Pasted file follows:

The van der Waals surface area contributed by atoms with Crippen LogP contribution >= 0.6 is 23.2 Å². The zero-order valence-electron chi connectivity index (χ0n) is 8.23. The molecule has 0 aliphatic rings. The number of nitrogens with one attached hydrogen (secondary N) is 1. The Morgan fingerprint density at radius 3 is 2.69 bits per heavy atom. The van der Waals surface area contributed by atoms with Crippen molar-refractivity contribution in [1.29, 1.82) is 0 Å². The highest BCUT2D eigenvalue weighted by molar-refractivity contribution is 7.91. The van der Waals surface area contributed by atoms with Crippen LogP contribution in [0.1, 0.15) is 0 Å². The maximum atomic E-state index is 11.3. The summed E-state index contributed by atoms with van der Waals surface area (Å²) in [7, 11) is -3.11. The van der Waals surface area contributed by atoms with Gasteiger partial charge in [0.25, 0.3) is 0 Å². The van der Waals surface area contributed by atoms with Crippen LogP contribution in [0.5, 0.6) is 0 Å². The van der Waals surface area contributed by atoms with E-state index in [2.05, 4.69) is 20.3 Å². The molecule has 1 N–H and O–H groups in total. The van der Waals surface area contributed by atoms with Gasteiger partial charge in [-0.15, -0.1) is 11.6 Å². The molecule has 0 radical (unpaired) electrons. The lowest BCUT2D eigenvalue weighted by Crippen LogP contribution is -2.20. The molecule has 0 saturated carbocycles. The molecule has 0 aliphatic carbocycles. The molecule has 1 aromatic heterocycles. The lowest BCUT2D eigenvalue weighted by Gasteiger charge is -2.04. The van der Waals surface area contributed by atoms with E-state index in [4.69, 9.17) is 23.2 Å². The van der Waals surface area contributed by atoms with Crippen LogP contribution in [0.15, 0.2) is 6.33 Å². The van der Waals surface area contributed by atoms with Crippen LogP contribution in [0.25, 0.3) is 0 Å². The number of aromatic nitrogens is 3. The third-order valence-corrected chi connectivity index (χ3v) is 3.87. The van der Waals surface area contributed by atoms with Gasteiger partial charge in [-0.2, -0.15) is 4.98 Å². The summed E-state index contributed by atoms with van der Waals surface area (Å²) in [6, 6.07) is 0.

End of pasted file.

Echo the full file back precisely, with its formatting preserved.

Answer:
The van der Waals surface area contributed by atoms with Crippen LogP contribution >= 0.6 is 23.2 Å². The zero-order valence-electron chi connectivity index (χ0n) is 8.23. The molecule has 0 aliphatic rings. The number of nitrogens with one attached hydrogen (secondary N) is 1. The Morgan fingerprint density at radius 3 is 2.69 bits per heavy atom. The van der Waals surface area contributed by atoms with Crippen molar-refractivity contribution in [1.29, 1.82) is 0 Å². The highest BCUT2D eigenvalue weighted by molar-refractivity contribution is 7.91. The van der Waals surface area contributed by atoms with Crippen LogP contribution in [0.1, 0.15) is 0 Å². The maximum atomic E-state index is 11.3. The summed E-state index contributed by atoms with van der Waals surface area (Å²) in [7, 11) is -3.11. The van der Waals surface area contributed by atoms with Gasteiger partial charge in [0.25, 0.3) is 0 Å². The van der Waals surface area contributed by atoms with Crippen LogP contribution in [0.5, 0.6) is 0 Å². The van der Waals surface area contributed by atoms with E-state index in [2.05, 4.69) is 20.3 Å². The molecule has 1 N–H and O–H groups in total. The van der Waals surface area contributed by atoms with Gasteiger partial charge in [-0.15, -0.1) is 11.6 Å². The molecule has 0 radical (unpaired) electrons. The lowest BCUT2D eigenvalue weighted by Crippen LogP contribution is -2.20. The molecule has 0 saturated carbocycles. The molecule has 0 aliphatic carbocycles. The molecule has 1 aromatic heterocycles. The lowest BCUT2D eigenvalue weighted by Gasteiger charge is -2.04. The van der Waals surface area contributed by atoms with E-state index in [4.69, 9.17) is 23.2 Å². The van der Waals surface area contributed by atoms with Crippen LogP contribution in [0.15, 0.2) is 6.33 Å². The van der Waals surface area contributed by atoms with Crippen LogP contribution in [0.25, 0.3) is 0 Å². The number of aromatic nitrogens is 3. The third-order valence-corrected chi connectivity index (χ3v) is 3.87. The van der Waals surface area contributed by atoms with Gasteiger partial charge in [-0.2, -0.15) is 4.98 Å². The summed E-state index contributed by atoms with van der Waals surface area (Å²) in [6, 6.07) is 0.